Herb Gallow’s review published on Letterboxd:
You can only watch Hereditary once. The rewatch I’d been steeling myself for didn’t diminish my first experience or reduce the film in my esteem. But it turns out that you can’t break the same parts of yourself again in this case. That searing experience of first watching it is a one-time deal. Plan accordingly, because you don’t get another shot to be fucked with like this.
This film is an act of violence against the viewer that lesser directors can only fantasize about. Ari Aster creates a landscape of mental disorder that forces one to reckon with the fact that reality is a room in your skull with no exits. Toni Collette uses that landscape to channel soul-extinguishing destruction so profound that it curses descendants. Her expressions of utterly incomprehensible terror and screams of unbearable anguish are more comparable to a Francis Bacon painting than any contemporary acting performance. Choices that Mr. Aster makes, like the indirect experience of Ms. Collette’s Annie Graham finding Charlie’s body or the cutaways back and forth to her face as realizations consume her, amplify what was already a landmark performance from her.
This combination of director and actor in resonance makes Ms. Collette into an oracle, imparting not so much messages as dread portents. This film forces its way into dreams. It resides in the areas of the brain immediately adjacent to incipient mental illness. It burns imagery into your eyes. One of those films that stays in your head for a while, although I suspect it’s going to be for more than a while in this case.
Hereditary establishes a threshold for violence that is rarely reached in cinema. The harm visited upon the characters (physical, emotional, and psychological) is extreme, magnified in effect many times by the familial dynamics. Every member of the Graham family is pulled along unseen currents toward self destruction, even Gabriel Byrne’s Steve Graham, who chose to marry into the madhouse. The best art forces those who regard it into an experience, and so it is that this film has the power to force one into a frame of mind where dousing yourself in paint thinner and striking a match is a reasonable course of action. The repeated trauma and the horrifying mental deterioration conveyed by the events of the film would demand any form of escape at hand. I can see why a certain kind of audience would hate this.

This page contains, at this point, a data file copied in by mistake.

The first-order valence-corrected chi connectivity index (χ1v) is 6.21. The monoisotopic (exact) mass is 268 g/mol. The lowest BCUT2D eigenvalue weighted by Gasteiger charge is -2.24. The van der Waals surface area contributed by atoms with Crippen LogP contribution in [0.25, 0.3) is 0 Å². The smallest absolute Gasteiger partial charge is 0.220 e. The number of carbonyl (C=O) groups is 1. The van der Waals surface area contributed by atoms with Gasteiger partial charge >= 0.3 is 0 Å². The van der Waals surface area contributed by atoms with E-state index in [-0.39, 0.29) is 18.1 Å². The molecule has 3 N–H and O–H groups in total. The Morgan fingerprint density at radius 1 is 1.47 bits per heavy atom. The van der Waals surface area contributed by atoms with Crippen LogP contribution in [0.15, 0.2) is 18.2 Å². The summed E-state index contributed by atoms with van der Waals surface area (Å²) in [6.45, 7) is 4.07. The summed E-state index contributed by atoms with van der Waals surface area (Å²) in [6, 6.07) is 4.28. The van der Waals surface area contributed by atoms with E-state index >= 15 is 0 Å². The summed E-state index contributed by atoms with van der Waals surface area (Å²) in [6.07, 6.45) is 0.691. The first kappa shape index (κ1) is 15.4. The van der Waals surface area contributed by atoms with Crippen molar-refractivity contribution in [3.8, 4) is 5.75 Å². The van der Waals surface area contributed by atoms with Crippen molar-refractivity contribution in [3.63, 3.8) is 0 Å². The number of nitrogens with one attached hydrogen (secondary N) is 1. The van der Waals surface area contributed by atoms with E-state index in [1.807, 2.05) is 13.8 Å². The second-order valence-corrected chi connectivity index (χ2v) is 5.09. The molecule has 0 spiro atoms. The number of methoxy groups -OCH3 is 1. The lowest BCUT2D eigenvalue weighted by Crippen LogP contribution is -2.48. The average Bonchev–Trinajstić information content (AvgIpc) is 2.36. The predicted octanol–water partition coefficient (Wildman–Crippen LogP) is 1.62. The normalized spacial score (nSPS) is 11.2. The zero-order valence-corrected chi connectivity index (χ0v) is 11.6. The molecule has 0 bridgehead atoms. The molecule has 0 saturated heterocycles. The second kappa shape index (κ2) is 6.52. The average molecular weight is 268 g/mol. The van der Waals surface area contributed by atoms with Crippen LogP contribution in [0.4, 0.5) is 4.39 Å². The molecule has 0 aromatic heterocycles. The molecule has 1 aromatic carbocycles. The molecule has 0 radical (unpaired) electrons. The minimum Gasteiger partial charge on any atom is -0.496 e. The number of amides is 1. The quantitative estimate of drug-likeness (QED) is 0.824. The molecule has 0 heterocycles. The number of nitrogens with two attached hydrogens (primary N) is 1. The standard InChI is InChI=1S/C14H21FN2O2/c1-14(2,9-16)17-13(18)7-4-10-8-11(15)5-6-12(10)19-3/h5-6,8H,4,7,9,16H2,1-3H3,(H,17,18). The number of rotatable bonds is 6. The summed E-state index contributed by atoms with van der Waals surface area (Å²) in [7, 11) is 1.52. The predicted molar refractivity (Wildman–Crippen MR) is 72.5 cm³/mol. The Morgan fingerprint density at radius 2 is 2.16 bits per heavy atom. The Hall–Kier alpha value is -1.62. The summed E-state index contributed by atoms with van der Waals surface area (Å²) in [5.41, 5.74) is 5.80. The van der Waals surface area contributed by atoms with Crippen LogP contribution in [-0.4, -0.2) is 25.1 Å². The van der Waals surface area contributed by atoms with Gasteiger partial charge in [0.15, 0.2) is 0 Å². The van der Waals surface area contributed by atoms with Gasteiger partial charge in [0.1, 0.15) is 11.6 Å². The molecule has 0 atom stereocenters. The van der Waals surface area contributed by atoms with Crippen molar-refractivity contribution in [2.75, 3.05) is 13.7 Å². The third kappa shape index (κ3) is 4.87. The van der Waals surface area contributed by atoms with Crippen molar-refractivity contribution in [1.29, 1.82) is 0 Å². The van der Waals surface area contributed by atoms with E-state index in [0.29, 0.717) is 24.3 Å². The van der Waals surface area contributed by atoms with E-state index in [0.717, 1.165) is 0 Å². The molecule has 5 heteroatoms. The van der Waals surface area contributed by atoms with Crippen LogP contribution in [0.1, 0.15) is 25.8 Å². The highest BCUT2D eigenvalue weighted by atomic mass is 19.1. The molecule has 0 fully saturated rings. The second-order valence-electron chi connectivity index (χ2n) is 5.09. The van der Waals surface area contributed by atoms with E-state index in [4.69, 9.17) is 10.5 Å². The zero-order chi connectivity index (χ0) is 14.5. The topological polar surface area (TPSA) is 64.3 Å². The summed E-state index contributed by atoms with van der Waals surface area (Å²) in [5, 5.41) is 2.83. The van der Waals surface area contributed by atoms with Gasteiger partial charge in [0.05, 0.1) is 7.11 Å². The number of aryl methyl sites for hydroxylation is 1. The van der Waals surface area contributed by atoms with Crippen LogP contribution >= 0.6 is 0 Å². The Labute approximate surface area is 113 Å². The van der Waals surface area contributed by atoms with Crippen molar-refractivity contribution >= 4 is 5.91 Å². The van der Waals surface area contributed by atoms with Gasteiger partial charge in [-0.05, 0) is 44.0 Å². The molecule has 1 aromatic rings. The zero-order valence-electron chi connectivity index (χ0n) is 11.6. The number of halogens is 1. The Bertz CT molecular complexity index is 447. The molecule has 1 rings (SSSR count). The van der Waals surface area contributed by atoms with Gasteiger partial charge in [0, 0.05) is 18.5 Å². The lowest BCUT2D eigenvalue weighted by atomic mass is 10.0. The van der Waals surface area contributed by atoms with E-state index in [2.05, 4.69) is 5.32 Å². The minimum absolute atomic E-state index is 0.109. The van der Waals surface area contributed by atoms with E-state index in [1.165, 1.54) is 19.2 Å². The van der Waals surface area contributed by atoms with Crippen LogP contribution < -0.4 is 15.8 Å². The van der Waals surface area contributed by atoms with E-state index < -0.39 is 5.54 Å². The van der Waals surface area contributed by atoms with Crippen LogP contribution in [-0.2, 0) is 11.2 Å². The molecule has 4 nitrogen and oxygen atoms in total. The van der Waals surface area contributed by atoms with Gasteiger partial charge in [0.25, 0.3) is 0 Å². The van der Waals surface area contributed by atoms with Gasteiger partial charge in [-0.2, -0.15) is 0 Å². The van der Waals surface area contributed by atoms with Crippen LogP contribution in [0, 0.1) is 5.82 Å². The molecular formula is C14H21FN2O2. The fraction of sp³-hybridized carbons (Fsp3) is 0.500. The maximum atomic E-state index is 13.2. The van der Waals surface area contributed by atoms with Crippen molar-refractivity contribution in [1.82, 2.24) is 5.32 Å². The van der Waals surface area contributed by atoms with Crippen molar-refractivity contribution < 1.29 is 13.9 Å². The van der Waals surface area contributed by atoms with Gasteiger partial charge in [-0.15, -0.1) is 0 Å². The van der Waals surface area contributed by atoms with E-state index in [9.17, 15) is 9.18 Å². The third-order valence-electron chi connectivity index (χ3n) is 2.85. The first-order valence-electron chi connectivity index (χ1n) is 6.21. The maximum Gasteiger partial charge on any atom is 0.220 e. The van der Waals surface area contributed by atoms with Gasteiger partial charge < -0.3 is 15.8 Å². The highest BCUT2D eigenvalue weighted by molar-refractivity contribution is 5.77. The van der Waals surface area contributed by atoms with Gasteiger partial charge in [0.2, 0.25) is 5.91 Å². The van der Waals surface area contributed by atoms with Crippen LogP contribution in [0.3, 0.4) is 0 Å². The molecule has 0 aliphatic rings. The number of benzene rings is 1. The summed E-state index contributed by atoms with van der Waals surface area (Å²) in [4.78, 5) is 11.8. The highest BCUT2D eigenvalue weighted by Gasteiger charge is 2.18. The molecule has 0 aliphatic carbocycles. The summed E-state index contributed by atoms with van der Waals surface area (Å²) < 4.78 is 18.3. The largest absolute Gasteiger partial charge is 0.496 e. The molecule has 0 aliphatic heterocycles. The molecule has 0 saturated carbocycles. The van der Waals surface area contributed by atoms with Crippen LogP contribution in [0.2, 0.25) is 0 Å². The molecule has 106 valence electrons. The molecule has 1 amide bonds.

I find the forcing of unitary interpretations onto narratives to be a job for the charlatan. Much useless conversation has been expended about how to parse the reality and unreality of various details. What literal events are being depicted in this film ultimately don’t matter, because what is happening is real in the most important sense. People are destroyed every day by powerful forces set in motion by ancestors long since buried, their violence haunting the living in a very, very real sense for decades. The feeling imparted by Ms. Collette’s display of living damnation is truth, and that is all ye need to know.